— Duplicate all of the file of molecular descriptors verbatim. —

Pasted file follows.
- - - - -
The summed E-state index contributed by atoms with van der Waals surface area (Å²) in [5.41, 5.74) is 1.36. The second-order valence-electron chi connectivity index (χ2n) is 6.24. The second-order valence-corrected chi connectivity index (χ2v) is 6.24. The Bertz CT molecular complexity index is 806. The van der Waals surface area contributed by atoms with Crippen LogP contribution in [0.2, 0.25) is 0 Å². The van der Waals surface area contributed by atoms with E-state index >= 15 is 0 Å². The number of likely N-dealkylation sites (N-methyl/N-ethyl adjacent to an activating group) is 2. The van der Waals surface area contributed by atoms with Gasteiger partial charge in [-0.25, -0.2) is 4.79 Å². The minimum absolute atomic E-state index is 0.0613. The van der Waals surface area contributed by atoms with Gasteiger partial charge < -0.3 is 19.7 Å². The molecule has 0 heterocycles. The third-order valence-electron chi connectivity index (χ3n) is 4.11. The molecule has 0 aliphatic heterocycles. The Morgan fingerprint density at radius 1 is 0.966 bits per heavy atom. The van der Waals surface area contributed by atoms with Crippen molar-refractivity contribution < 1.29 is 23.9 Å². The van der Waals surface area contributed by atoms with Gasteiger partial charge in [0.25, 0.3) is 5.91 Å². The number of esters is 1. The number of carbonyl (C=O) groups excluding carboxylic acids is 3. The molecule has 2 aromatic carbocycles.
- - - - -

The summed E-state index contributed by atoms with van der Waals surface area (Å²) in [5.41, 5.74) is 1.36. The second-order valence-electron chi connectivity index (χ2n) is 6.24. The second-order valence-corrected chi connectivity index (χ2v) is 6.24. The Bertz CT molecular complexity index is 806. The van der Waals surface area contributed by atoms with Crippen LogP contribution in [0.2, 0.25) is 0 Å². The van der Waals surface area contributed by atoms with E-state index >= 15 is 0 Å². The number of likely N-dealkylation sites (N-methyl/N-ethyl adjacent to an activating group) is 2. The van der Waals surface area contributed by atoms with Gasteiger partial charge in [-0.25, -0.2) is 4.79 Å². The minimum absolute atomic E-state index is 0.0613. The van der Waals surface area contributed by atoms with Gasteiger partial charge < -0.3 is 19.7 Å². The molecule has 0 heterocycles. The third-order valence-electron chi connectivity index (χ3n) is 4.11. The molecule has 0 aliphatic heterocycles. The Morgan fingerprint density at radius 1 is 0.966 bits per heavy atom. The van der Waals surface area contributed by atoms with Crippen molar-refractivity contribution < 1.29 is 23.9 Å². The van der Waals surface area contributed by atoms with Gasteiger partial charge in [0.25, 0.3) is 5.91 Å². The number of esters is 1. The number of carbonyl (C=O) groups excluding carboxylic acids is 3. The molecule has 2 aromatic carbocycles.